Omaha daily bee. (Omaha [Neb.]) 187?-1922, August 31, 1916, NEWS SECTION, Image 1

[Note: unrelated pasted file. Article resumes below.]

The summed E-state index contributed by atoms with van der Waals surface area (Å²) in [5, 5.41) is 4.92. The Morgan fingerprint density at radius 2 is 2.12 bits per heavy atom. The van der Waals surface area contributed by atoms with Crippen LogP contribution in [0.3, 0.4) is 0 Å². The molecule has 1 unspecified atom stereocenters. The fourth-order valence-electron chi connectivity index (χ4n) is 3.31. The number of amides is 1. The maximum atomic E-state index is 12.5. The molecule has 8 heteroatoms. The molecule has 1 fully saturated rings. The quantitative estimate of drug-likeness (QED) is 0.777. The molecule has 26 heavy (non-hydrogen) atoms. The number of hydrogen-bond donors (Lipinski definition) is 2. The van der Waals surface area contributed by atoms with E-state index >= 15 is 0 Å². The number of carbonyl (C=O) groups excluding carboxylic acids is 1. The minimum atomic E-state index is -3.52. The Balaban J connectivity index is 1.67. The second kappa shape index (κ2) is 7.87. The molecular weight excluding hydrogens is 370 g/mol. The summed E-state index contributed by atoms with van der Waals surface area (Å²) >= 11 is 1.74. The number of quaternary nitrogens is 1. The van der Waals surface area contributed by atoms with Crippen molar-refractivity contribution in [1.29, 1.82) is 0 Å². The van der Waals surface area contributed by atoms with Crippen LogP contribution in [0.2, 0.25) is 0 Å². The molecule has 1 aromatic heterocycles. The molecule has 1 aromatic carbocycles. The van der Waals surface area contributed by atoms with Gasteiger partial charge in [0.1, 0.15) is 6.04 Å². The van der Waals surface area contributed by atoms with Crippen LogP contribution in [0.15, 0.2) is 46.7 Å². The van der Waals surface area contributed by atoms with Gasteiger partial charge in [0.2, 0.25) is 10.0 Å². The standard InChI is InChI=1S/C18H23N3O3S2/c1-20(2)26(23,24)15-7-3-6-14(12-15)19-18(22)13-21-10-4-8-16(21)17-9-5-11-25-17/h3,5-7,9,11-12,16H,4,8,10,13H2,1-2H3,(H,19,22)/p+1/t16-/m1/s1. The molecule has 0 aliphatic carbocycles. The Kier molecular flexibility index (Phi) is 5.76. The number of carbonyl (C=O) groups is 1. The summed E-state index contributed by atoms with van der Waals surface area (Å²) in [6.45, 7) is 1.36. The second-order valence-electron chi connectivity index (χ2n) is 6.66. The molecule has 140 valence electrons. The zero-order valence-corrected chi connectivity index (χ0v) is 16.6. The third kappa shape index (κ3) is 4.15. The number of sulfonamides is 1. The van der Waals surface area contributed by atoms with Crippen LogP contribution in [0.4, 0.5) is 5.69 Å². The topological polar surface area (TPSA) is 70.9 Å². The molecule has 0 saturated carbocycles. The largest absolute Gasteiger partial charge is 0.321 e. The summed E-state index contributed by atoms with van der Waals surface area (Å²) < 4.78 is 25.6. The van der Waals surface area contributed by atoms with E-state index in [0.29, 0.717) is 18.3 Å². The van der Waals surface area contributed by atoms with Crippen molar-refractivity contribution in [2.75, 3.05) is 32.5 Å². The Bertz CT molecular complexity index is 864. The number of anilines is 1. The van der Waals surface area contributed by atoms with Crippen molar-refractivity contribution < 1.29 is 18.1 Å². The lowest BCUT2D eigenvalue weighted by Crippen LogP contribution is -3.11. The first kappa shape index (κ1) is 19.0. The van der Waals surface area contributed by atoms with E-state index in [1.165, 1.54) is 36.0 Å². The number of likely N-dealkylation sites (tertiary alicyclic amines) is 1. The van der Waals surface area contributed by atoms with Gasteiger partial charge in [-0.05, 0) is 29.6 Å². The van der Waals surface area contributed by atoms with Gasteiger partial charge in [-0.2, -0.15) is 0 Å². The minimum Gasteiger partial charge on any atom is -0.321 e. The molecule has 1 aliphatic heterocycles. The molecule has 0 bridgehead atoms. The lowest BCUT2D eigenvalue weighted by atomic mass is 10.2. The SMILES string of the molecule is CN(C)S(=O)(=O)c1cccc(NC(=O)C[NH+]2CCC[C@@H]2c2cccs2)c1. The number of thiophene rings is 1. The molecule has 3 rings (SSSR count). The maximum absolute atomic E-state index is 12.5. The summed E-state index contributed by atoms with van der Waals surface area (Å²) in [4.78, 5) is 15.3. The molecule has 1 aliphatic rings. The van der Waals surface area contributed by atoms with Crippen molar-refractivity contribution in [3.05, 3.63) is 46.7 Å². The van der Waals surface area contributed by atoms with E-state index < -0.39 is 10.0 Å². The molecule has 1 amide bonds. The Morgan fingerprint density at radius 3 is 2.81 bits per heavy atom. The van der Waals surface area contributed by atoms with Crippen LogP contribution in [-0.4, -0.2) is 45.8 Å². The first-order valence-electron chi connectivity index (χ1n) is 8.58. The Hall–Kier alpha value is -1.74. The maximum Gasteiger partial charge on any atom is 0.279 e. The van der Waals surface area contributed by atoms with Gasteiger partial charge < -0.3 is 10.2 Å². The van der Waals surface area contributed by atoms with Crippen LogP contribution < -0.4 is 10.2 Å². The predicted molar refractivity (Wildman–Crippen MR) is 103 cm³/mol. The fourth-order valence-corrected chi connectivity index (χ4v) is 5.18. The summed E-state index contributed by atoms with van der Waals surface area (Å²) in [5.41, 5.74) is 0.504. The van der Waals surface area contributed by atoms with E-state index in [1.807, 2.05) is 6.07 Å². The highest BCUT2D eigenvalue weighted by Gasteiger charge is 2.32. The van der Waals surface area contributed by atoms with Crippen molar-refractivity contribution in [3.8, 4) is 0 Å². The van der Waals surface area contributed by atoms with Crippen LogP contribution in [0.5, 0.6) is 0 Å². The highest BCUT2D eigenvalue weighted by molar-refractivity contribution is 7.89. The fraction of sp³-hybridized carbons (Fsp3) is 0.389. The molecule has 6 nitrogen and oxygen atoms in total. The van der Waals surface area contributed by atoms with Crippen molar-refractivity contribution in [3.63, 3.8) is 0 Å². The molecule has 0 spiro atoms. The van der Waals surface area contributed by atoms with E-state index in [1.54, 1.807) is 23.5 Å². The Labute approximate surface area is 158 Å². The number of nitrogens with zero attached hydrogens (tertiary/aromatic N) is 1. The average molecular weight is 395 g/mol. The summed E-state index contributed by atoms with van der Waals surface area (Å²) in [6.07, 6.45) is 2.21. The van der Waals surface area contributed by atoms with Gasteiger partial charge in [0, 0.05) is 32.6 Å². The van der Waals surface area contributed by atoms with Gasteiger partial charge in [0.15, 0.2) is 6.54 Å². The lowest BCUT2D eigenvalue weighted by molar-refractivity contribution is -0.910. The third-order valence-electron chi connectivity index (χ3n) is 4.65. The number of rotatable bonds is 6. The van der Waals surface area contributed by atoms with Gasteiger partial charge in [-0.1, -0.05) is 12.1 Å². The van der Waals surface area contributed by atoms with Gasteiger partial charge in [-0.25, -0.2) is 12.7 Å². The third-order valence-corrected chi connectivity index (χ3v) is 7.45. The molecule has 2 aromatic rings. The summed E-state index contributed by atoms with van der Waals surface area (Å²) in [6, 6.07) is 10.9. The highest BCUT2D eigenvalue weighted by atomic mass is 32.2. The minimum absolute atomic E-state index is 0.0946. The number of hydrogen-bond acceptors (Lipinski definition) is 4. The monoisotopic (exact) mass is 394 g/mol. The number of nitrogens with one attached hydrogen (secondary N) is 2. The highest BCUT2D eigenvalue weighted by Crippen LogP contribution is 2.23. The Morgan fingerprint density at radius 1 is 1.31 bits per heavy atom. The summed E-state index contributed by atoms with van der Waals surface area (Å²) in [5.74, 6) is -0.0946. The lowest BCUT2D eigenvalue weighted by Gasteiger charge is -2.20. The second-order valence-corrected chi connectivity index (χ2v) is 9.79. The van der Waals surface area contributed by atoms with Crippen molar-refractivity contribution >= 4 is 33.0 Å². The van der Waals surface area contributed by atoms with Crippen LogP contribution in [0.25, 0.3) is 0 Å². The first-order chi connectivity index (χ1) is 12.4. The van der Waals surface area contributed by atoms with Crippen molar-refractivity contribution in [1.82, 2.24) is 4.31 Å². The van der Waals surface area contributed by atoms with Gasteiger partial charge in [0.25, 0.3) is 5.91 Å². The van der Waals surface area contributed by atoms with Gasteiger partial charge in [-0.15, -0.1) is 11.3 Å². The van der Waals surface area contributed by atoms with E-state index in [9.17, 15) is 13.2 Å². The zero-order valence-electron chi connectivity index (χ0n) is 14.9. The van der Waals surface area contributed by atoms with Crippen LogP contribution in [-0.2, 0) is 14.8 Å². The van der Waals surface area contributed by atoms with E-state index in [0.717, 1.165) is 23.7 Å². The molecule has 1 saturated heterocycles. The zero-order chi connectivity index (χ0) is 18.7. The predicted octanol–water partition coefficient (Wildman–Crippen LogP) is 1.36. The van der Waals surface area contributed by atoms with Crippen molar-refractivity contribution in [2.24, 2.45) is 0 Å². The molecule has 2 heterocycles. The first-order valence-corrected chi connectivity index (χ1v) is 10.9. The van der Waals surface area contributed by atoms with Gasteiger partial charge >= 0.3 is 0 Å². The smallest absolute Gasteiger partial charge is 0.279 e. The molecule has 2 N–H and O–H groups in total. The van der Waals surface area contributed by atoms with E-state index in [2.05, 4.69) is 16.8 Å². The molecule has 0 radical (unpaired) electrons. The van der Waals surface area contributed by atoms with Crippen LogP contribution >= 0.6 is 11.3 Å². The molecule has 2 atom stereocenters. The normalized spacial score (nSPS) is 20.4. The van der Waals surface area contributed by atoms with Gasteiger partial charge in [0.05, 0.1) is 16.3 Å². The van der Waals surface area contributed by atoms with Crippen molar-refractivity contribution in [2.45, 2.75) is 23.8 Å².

Trainmen Who Go on Strike Will Lose Jobs The Omaha Daily Bee Part One NEWS SECTION PAGES 1 TO 10. THE WEATHER FAIR VOL. XLVI. NO. 69. OMAHA, THURSDAY MORNING, AUGUST 31, 1916. TWENTY-FOUR PAGES. SlI.'.uV.S"'?;: SINGLE COPY TWO CENTS. RAIL EMPLOYES WHO WALK OUT WILL BE FIRED President of Santa Fe Says Trainmen Who Strike Will Be Discharged From Employ. Judge Sears Issues Order to Restrain Conductors Strike; President Asks that Strike Order Be Recalled at Once; Railroads Put Embargo on Shipments of All Freight CALIFORNIA WOMAN CANDIDATE FOR FEDERAL OFFICE Mr. Joiephine Marshall Fernand it the demo crat candidate for congress to represent the Fourth district, opposing the incumbent, Congressman Julius Kahn. PLACES WILL BE VACANT To Forfeit All Seniority atd 1 Other Sights and Privi leges Now Held. TAKEN ON AS NEW MEN ' Chicago. Aug. 30. President E. P. Ripley of the Atchison, Topeka & Santa Fe this afternoon issued a statement to employes of the road no tifying them that the positions of those who fail to report for work next Monday will be declared vacant and that employment of new men will be permanent, barring ill-behavior. Mr. Ripley's statement to employes of the Santa Fe it is said, will be fol lowed in substance by presidents of other'roads. It says: "All Employes: You are notified that the Brotherhoods of Engineers, Firemen, Conductors and Trainmen propose to leave the employ of the company in a body. To the extent that this is carried out it will auto matically throw out of employment persons connected with the company in other departments. It is. therefore, important that a full understanding of the -conditions be set forth at the outset. You are advised, therefore, that: "1. All employes employed by the company failing to respond to the call for duty will be considered as having been discharged and will be re-employed only as new men. forfeiting all seniority and other rights and priviU eges. 2. New men taken in by the com pany will be retained so long as their services are satisfactory. "3. Men remaining in the employ of the company will be given the prefer ence of positions, other things being equal. "4. Those who may be temporarily thrown out of employment thrdugh no fault of their own will,be consid ered ai absent on vacation without pay and will no! forfeit any .pension or insurance rights." The presidents made the trip from Washington to Chicago on a special train. Those in the party included E. P. Ripley, president of the Atchison. Topeka & Santa Fe; A. J. Earling, president of the Chicago. Milwaukee & St. Paul; Louis W. Hill, president of the Great Northern; R. H. Aishton, president of the Chicago & North western; H. R. Curry, president of the Monon, and W. G. Baird, presi dent of the. Chicago & Alton. "We have no reason to believe oth erwise than that the brotherhoods will make good their threat to strike on Labor day," said Mr. Aishton. X J T - 1 , inr. ivipiey, representing ntmseir and the others, made a statement to the public warning prospective trav elers that delays might be expected and notifying shippers of the freight embargo. "It will be the purpose of the com pany," says the statement, "so far as is in its power, to provide such trans portation as is necessary for the health and subsistence of the com munities dependent upon it, to move at least one train each way daily for the transportation of passengers, mail and express. Strike of Freight Handlers Averted Chicago, Aug. 30. A general strike of 6,000 freight handlers, affecting practically every railroad in Chicago, set for today, was averted this after noon when the Chicago, Rock Island & Pacific railroad agreed to the de mands ofthe unioe for permission to collect dues on company property, the point at issue. The Weather For Nebraska Fair. .8 p. ni , Comparative Ijoral Record. 1916. 191. . 1 9.T 4. 1113. IliftKil yesterday . Lowest yeatrday . .lira it temperature . rroclHiatlnn 'Jiiipralur and .13 6.1 70 04 .01 .00 precipitation, dpar- lur from the normal; .orim) tumpsraturA 3 Jjprirlency for the day 1 '.o al pxceea ittncf March 1 3.51 Normal iiwlpttarjon , . .. 10 inch Ikfii'iery for the day 01 Inch To'nl rainfall ulni-fl March 1....J1.42 Inrhra lcficirn,y atnee March 1 10. at Inch'a r.xcesM for cor, period. H16.... 0.J Inrhca lJricin.-y for cnr. period. 1914.. 6.B1 Inrhca Report from -Htatlon at 7. P. M. Station and gtia Tfm. Hiffh- Rain of WealhM". 7 p. m. Chynnt cloudy fi I 'a vcdport, clar AO .jeuvr, cloudy , it Dm Molnea, part cloudy K0 Tiodf City, cloudy "ft Landtf part cloudy .... "0 North Platte, cloudy .... "A Omaha, cloudy T eat. fall. .11 f'uflblo. part cloudy .... Pa it Lak clear II Sam a Fa, clear II ftherldan. part cloudy . . 7 IMoui City, cloudy .... 7 71 7t , Valentine, cloudy T4 U A. WELSH, Local Forecaittr. I . m 9 4 pi ni j MRS JOSEPHINE PIARSHALL- FERNAND. BULGARIAN TROOPS CAPTURE DRAMA Greek City and' Three Forts Seventy-Five 'Miles' North -,' east of SalonM TaVen. FIGHTING IN MACEDONIA ' Paris, Aug. 30. The city of Drama, in northeastern Greece, has been seized by the.Bulgarians after a battle with the Greek garrison, telegraphs the Athens correspondent of the Ma tin. The dispatch says that the Bulgar ians captured three torts and took prisoners the Greek .garrison of 120 men, and that a number of soldiers were killed. ""This news is confirmed, the correspondent adds, by refugees who have reached Athens. Seveoe fighting is in progress on the Macedonian front. The war of fice report of today says the French gained ground west of the Vardar. river. Bulgarian attacks west of Lake Ostrovo were repulsed by the Ser bians. The entente allies bombarded Bul garian positions on the Struma front and near Lake jJoiran: Violent ar tillery fighting continued in the re gion of Ostrovo and Petrenik. Drama-is one of the principal towns in northeastern Greece, seventy-five miles northeast of Satontki, in the dis trict cast of the Struma river, which the Bulgarians have been occupying for the last fortnight. There have been other reports of fighting be tween Greeks and Bulgarians, but the j French war office on Friday last stated the Greek garrisons at Kavala and Drama were still in possession of the towns and had not been attacked. It was announced at Athens last week that Germany and Bulgaria had given a written understanding to Greece that their troops would not enter Ka vala, Drama or Seres. Minneapolis Mills ; Will Close Soon as j Strike is Started . i Minneapolis, Aug. 30. Every flour mill in Minneapolis will be closed thirty minutes after the order for a j nation-wide railroad strike becomes effective, according to an announce ment today by the Washburn-Crosby company. "All the mills in the city are filled to capacity and with no available stor age space and no way to move the ! output, it will be necessary to discon-; tinue operation immediately the i strike order becomes effective, said ! an official of the company. Coast Artillery Troops on Border Duty Ordered Home! Washington, Aug. 30. Twenty-! eight companies of coast artillery troops, approximately 6,000 men, now on border duty as provisional mfantry i units attached to the mobile army. I were ordered back today to their posts in the tastern ami western de partments. More than 10,000 addi tional national guardsmen, ordered to the border recently, will take the place of the artillery troops. j MM WEST ROADS FACE STRIKE OF SHOPMEN Twenty-Two Lines Threatened ; With Possible Walkout of JUf t-. IMr Employes-- ; TAKE BALLOT VERY SOON St. Louis, Mol, Aug. 30. Twenty two large western railroads, 'it was learned here today, are facing a pos sible strike of shop employes. Men in the mechanical departments are preparing to take a strike ballot Sep tember 9 if negotiations fail for a wage increase of 5 cents an hour and an eight-hour day. Among the roads affected are the Wabash, Missouri Pacific, Iron Moun tain, Missouri, Kansas & Texas; St. Louis & San Francisco, and the St. Louis Southwestern, all of which have their general offices here. Brotherhoods Say Clayton Law Bars Court Injunction Washington, Aug. 30. The injunc tion issued in Omaha, which probably is the forerunner of others, brings up squarely for the first time in a labor dispute the effect of the Clay ton anti-injunction law. Brotherhood leaders sav injunctions are in direct violation of the law. Its constitutionality never has been test ed, but the present crisis may bring one about. The section which the labor lead ers say protects them from injunction against calling or enforcing a strike follows: "No restraining order or injunction shall prohibit any person or persons, whether singly or in concert, from terminating any relation of employ ment, or from ceasing to perform any work or labor, or from recom mending, advising or persuading oth ers by peaceful means so to do or from peacefully persuading any per son to work or to abstain from work ing, or from ceasing to patronize or to employ any party to .such dispute, or from recommending, advising or persuading others by peaceful and lawful means so to do. or from pay ing or giving to or withholding from any person engaged in such dispute any strike benefits or othermoneys or things of value nor shall any of the acts specified in this para graph be considered or held to be vio lations of any law of the United States." The heads of the brotherhoods say any court order directed against them with a view to. preventing a. strike would be ineffective for the reason that the strike order has passed from their hands and they have not the power to recall it. ' Hiram W, Johnson Named for Senator San Francisco, Cal., Aug. 30. "We have done the impossible politically," said a statement issued here today by Governor Hiram W. Johnson, claim ing victory over Willis H. Booth of Los Angeles for the republican nomi nation for United States senator. The governor's supporters estimated his plurality at 15,000. This was not con ceded by the Booth adherents, who made no claims. CONDUCTORS OF U. P. RESTRAINED BY COURT ORDER Judge Sears of District Court Issues Temporary Restrain ing Order Forbidding Them from Striking. FINAL HEARING SATURDAY Conductor Brings Suit in Behalf of Himself and Fellow Workers. TO ASK FOR FEDERAL AID Union Pacific railway conductors will not be allowed to strike. When suit was filed yesterday morning by, Edwin A. Hamilton a conductor on his own behalf and in behalf of all other conductors simil arly situated, it took Judge Sears just thirty minutes to grant a temporary restraining order preventing a walk out. The hearing is set for Saturday morning at 10 o'clock. The injunction reads: "It is ordered that the defendants and each of them, in their individual capacity and in the capacity of offi cers of the Order of the Railway Con ductors of America, as well as their successors in office and all persons acting for them or in conjunction with them, be and are hereby restrain ed until the conclusion of the hearing for a temporary injunction, from in augurating, declaring or calling or carrying on a strike of the members of the Order of Railway Conductors employed by the Union Pacific rail road, and from issuing, circulating or promulgating said strike order, from expending any of the, funds of the or der or any other moneys in the con duct of said strike and from doing anything or taking any action what ever in the furtherance of the strike. Officers of the conductors' order are restrained from taking steps to expel Edwin A. Hamilton from the order by reason of bringing this action." Conductor Hamilton, in the com plaint, makes the officials of the or der the defendants in the action upon which Judge Sears bases the restrain ing order. Cause of Action. The suit is based on the alleged fact that according to the constitu tion, which is the organic law of the order, the president of the order is authorized to call a strike on any line of railway if two-thirds of the mem bers employed on that line have voted in favor of the strike, but that less than two-thirds of the members of the order employed on the Union Pa cific railroad voted in favor of the strike. The strike was declared, ac cording to the petition, upon a sec tion of the statutes of the order which was amended at the recent ses sion of the grand division of the or der held at St. Louis early in May, and provides that in a general or con certed wage movement if two-thirds of the membership employed on the lines of the parties to such a move ment vote in favor of striking, a strike may be ordered on all lines, regard less of what may be the result of the vote on any individual line of railroad involved. It is contended that this provision of the statute is in violation of the constitution of the order. Mr. Hamilton recites in his petition the advantages accruing from his membership in the order and his de sire of remaining a member, and don tends that if he refuses to go on a strike he will forfeit his membership in the order and his rights and bene fits accruing to him from such mem bership. He further states that in the event he does join in the strike he will lose his position with the Union Pacific, his seniority rights and his right to a pension. Judge J. J. Sullivan appeared for Hamilton. Defendants in Case. The following are made defendants: A. B. Gnrr.liton, president of th Order of Hallwuy Conductor,. Chrleii H. Friday, rhelrman of the rn rel committee of adjustment. C. 8. Hoffman, rhalrman of the lnrat committee of adjuatment of blvlalon No. lift on the Union Parlflo. W. 8. Pox, chief conductor of-Dtvlelon No. 121. F. Petersen, secretary-treasurer and cipher correspondent. R. K. Woodworlh. chairman of the local committee on adjustment, No. SI4. F. P. Dreibue, chief condurtor of Division No. IK. ft. M. Wilson, secretary. treasurer and cipher correspondent, Division No. IK. G. C Yoel, chslrman of the local commit, tee, No. H. J. M. Vernon, chief conductor of Division No. Hi. J. O. Mcllvaln, secretary-treasurer of Di vision No. SA. H. C. Mecomber, cipher correspondent of Division No. 36. Paralysis Epidemic Is Again Increasing N'ew York, Aug. .10. The confi dence of health department officials that the epidemic of infantile paraly sis was under control was shaken to day by another increase in the new cases reported. There were eighty nine, against seventy-three yesterday. The deaths were twenty-two against thirty-two yesterday for the twenty four hours ending at 10 a. m. There has been a steady increase in the num ber of new cases reported since Sunday. Summary of Strike Situation Judge Sears issues restraining order to prevent conductors of Union Pacific from striking. Hearing set for Saturday morning. Railroads prepare to ask for federal injunction if trainmen strike Monday. President Wilson will make an effort to have the railroad brother hoods call off or postpone the order for a general strike of train em ployes called for Monday. Unorganized employes of railroad companies protest to President Wilson against action of brotherhoods. Many roads have issued embargoes against the receipt of all freight, and it Is predicted that it will be general within forty-eight hours. New York milk companies are arranging line of motor trucks to bring milk to the city in case rail traffic ia suspended. New York police department will take charge of distribution of fuel and food in case situation becomes acute. 1 Minneapolis flour mills will cease operations as soon as strike order becomes effective. Senate committee on interstate commerce will hold public hearing! Thursday on strike billi suggested by President Wilson. Each side will be given three houri. U. P. EMPLOYES SEND PROTESTTO WILSON Petition to President Says the Brotherhood Leaders Are Drunk with Power. FLAUNT PUBLIC INTERESTS The following petition from Union ' Pacific employes, signed by Ira A. Stevens, chief timekeeper; M. M. Lesher, department inspector, and Daniel Foley of the local freight house, constituting a committee pur ported to represent 80 per cent of the employes of the Overland system, has been telegraphed to President Wil son: "We note with much disappoint ment and many misgivings as to our own future and as to the future of the public generally that notwith standing your urgent personal apeat the four leaders of the railroad broth erhoods have refused to hold even temporarily the strike call, which they have ordered to go into effect Sep tember 4. By this action these four leaders not only flaunt the interests of 80 per cent of their fellow em ployes, but they flaunt the interests of the general public, they flaunt your own personal appeal, they flaunt the congress of the United States, which is now endeavoring under your lead ership to solve this problem and as nearly as possible bring justice to all sides. ' Don't Want Strike. "From our daily association with members of the engiuemen and train men's brotherhoods we are con vinced that individually these men do not want to strike. They voted for a strike because the ballot was so fixed that there was no opportunity to vote for arbitration. "Many of these men have grown old in the service and have the best positions that wage earners can se cure. They own their homes and hold enviable positions in their communi ties. The only reason any of them would go on strke would be because the four leaders in Washington had ordered it. "We are calling this to your atten tion for the purpose of urging you to appeal to the 400,000 members of the rank and file of these unions to re main at their posts until congress can work out a settlement. We feel sure that if yon i'ill personally ap peal to these men over the heads of their leaders, who arc drunk with power, you will find an almost uni versal response. "These four men are leading 400, 000 to destruction. They cannot ex pect public sympathy if they ignore public interests.' Hughes Will Not Change Plan for a Week in Mountains Estes Park, Colo., Aug. 30.-The threatened railroad strike situation will not hasten the departure of Charles E. Hughes from here, accord ing to an announcement made today. It was said Mr. Hughes will leave at 2 o'clock tomorrow for Loveland, Colo., according to schedule, where he will meet Governor Carlson of Colorado and deliver an address at the Loveland fair. Resuming his itinerary, Mr. Hughes will go to Denver, Topeka, Kansas City, reaching St. Louis Saturday. He will stay in St. Louis Sunday. Speculators Not Impressed by Talk Of Railroad Strike New York, Aug. ,10. In the face of countrywide preparations of railroads to meet the threatened strike, dealers in the railroad securities on the Stock exchange did not take the situation seriously today. 1'rires were de pressed at the outset, but .there were sharp and general recoveries before midday. Rails anil United States Steel were well supported. Senti ment in financial and industrial cir cles was reported less pessimistic. EMBARGO IS PLACED ON ALL SHIPMENTS Railroads Send Notice That All Freight Will Be Handled At Shippers' Risk. ASK AID OF THE COURTS "Instruct all agents as follows: Notify all regular shippers that, effective at once, all sllipmcnts except live stock and perishable freight will be ac-epted without liability for loss, damage or de lay on account of strike. Stamp or write on all receipts the fol lowing: 'Received without lia bility for loss, damage or delay by srike.' Procure stamp if pos sible. "Live stock and perishable freight will not be accepted for transportation if same would' not arrive at destination on our line or connecting ..line, on regular schedule, on or before Saturday, September I, and shippers should be notified accordingly. Notify connecting lines that no live stock or perishable freight will be ac cepted from connecting lines un less same would arrive at desti nation on this line or connecting line on or before September 2. , "Effective with this notice, ex plosives will not be accepted for movement from local stations or connecting lines." The foregoing, which is officially designated as an embargo, has been issued by all of the railroads oper ating in and out of Omaha. It is the first public move upon the part of the railroad officials that they recognize the possibility of a strike of the rail road trainmen being called next Mon day morning. The embargo notice is uniform he country over, it having been agreed upon by the railroad oflicials. Prepare for Strike. With the issuance of the embargo order, railroad officials of the execu tive, the operating and the traffic de partments are busy in an effort to counteract the effects of the strike that most of them now admit is cer tain to come next Monday. In the Union Pacific headquarters officials of the legal department la bored all Tuesday night, working on two phases of the impending labor trouble. The outcome of one of the phases developed when officials ap peared before Judge Sears of the dis trict court and secured a restraining order against the company conductors to prevent them from going out on strike. The second phase of the legal prop osition is one in which all of the rail roads will join and when the time comes will find its way into federal court. In reference to this proposi tion, no action will be taken until the men walk out, in the event they do. Then, if they go out, a blanket injunction will be sought, restraining trainmen and other railroad employes who are out on strike from trespass ing on railroad property, from inter fering with the movement of trains and from interfering with men en gaged in the movement of such trains. Up to the Government. If the restraining order is granted and railroad attorneys say that it will be, the whole proposition will be in the hands of the government and the striking employes of the railroads will be amenable to the provisions of the federal laws. It is asserted that in event the men out on strike should interfere with the men operating train, or should they molest, or attempt to molest railroad property, or trespass on rail road grounds, United States marshals would take charge of the situation. In the event they should be unable to cope with the difficulties that might arise, the federal soldiers would be called. The assertion is made that now that the state troops have become regular soldiers, they would be brought back from the Mexican border and dis tributed along the railroad lines and at terminals and at such other points where their services might be needed. While railroad officials assert that the application of such drastic meth ods is not anticipated, they want to be ready for the emergency in the event it should arise. WILSON MAKING EFFORT TO DELAY RAILWAY STRIKE President Attempting to Post pone Suspension Until Con gress Can Consider Issue. BROTHERHOODS SAT NO Officials Insist That Only a Settlement Can Prevent the Men Striking Monday. SEE SECRETARY WILSON Washington, Aug. 30. With both sides making last hour preparations for a great railroad strike Monday morning, President Wilson today turned all the influence of his admin istration toward persuading the 1 'brotherhood leaders to postpone or : rescind tnetr strike order until con gress has had an opportunity to act. There were intimations that should the labor leaders continue firm, Presi dent Wilson even might make a public appeal to the railway workers them selves to direct their leaders to post pone it. Despite denials of the labor leaders that President Wilson or anyone else had asked them to postpone . the strike, there were abundant evidences that such was the case, and somehow there was a feeling in congress, in ad ministration circles and in other places that a way would be found to. avert the walkout. No one knew what it was, but the feeling prevailed. After a conference with Secretary Wilson at the Department of Labor, the brotherhood leaders reiterated that no other power on earth except a satisfactory settlement would avert the strike, and that they had no power , to rescind the orderv Nevertheless, efforts were continued to bring about ' a postponement. v Omaha Injunction Discussed. The first legal phase of the situa tion developed with the temporary in junction issued by a local court in Ne braska restraining the conductors from calling or enforcing a strike on the Union Pacific. This brought up for the first time the effect of the much discussed Clayton anti-injunction act passed by congress at the be hest of labor. The brotherhood lead ers unreservedly expressed the opinion that the injunction was con travention of the law and could not stand. There were intimations that similar injunctions might be sued out in different parts of the country where the sentiment of the men is known . to be against the strike. While effort was being made to prevent the strike, both sides con tinued to make preparations to meet it. The senate interstate commerce committee also considered a law pass-t ed by congress in 1862 authorizing the president to take possession of railway and telegraph lines when in his judgment public safety might re quire it. ' Settlement Only Remedy, "No power on earth except a sat isfactory settlement can now prevent a strike," said W. G. Lee, president of the trainmen. "We four heads certainly could not-, obtain a postponement of the strike it we want to, nor could we postpone it if we received messages requesting sucn acnuu irom every one oi tne. committee of 640 who were here last week. President Wilson has not ask-1 ed us to postpone the strike and he understands, as we made it very clear : to mm on Monday night, that we ! now are powerless to act unless a ! satisfactory settlement is made.". I A. B. tiarrctson, head of the con ductors and spokesman for the em ployes, made a similar statement. Will Consult Gompers. Besides conferring with Secretary Wilson today, the brotherhood heads talked with several members of con gress at the capital. The brotherhood j ofrvials expected to confer today with Sai uel Gompers, president of the j American Federation of Labor. It i . i " - - i (l ununited on Vug Two, Column Four.) It's a comforting thought to many busi ness men to know that Bee "Help Wanted" Ads will supply them with new employes if the need arises. Call Tyler 1000 for Bee Want-Ads.